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Did Flying Insects Evolve From Land Animals Or Sea Animals? It has long been known that today’s insects evolved from sea creatures, some of which were tiny and others that were not so tiny. However, evolutionary biologists have long debated over the true origin of modern winged insects. Up until recently, it could not be determined whether winged insects evolved from land animals or sea animals. For the most part, it was agreed that insect wings evolved from aquatic environments, but now, genetic evidence shows that winged insects likely evolved from land animals sometime after insects emerged from the sea.

It had long been assumed that winged insects evolved from aquatic insects because the two most primitive winged insects, mayflies and dragonflies, spend some of their time within aquatic environments. But this was just a guess, as the fossil record does not offer any direct evidence to support the idea that winged insects evolved from the sea. Thanks to genetic evidence, this long-running debate has now been largely settled. An international team of scientists collected 100 different insect species and analyzed 3000 different genes belonging to them. For the first time ever, this genetic analysis has allowed researchers to create a comprehensive family tree of winged insects that clearly demonstrates which species are closely related. Using this data, scientists were able to determine with relative accuracy which primitive winged insects shared common ancestors. In addition to relying on genetic similarities, researchers compared the body structure, eating habits and defensive habits of numerous species in order to help determine the ultimate origin of winged insects. By referring to genetic data of numerous species as well as observable insect traits, researchers have come to the conclusion that winged insects evolved from a terrestrial arthropod. In fact, the researchers were even able to build a model of what this common ancestor of modern winged insects looked like. Rather than using their wings for flying, this early ancestor likely used its stubby wings for gliding through the air after jumping from high points within trees.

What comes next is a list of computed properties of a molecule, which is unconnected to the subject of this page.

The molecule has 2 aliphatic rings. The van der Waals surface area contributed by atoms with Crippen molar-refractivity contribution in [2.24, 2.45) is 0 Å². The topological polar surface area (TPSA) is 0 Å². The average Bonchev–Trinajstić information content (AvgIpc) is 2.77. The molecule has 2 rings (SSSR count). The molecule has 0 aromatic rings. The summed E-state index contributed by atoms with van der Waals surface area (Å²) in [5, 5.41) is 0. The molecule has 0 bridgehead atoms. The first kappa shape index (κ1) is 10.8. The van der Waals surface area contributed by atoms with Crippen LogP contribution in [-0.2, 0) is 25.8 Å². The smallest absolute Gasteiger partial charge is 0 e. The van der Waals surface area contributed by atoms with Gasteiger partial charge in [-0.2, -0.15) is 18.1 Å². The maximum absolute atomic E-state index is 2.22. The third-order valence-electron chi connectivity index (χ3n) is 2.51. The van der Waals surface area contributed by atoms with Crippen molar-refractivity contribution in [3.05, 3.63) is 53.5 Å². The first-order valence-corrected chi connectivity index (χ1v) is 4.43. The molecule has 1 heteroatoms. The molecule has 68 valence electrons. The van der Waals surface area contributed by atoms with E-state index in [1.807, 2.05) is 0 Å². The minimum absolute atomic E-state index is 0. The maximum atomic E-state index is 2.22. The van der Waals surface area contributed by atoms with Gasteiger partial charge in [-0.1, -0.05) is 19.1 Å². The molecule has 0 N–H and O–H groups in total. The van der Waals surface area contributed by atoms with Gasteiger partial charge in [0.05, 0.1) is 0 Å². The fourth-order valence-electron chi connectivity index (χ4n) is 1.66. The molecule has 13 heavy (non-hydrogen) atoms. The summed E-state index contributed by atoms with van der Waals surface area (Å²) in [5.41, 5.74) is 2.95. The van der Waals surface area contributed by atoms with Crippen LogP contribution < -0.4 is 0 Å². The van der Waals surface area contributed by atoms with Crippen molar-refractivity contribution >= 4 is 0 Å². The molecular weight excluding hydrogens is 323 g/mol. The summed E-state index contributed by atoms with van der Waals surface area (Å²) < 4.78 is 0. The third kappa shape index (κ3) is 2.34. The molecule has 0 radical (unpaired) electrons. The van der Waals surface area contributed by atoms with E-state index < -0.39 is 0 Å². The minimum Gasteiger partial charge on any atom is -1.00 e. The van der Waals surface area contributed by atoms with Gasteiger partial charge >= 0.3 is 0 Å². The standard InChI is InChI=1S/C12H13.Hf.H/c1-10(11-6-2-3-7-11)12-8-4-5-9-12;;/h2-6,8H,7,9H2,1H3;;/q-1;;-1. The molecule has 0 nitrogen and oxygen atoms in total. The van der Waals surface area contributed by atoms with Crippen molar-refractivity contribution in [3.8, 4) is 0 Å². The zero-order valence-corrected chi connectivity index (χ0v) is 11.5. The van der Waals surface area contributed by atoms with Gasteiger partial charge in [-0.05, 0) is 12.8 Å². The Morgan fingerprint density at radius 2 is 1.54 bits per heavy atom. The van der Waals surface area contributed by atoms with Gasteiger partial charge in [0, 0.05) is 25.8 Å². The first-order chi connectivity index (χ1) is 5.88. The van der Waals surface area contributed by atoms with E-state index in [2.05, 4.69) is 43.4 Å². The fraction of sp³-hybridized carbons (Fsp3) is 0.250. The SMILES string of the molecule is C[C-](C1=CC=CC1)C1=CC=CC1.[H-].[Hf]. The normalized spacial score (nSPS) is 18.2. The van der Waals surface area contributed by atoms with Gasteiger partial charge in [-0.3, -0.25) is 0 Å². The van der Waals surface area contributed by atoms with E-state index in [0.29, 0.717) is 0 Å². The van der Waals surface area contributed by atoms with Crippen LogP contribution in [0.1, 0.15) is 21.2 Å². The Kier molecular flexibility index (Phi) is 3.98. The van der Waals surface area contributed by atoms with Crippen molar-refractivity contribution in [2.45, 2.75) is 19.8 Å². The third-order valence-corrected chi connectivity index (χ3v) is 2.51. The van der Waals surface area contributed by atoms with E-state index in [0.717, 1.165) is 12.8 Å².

Are you curious as to what this early insect ancestor looked like?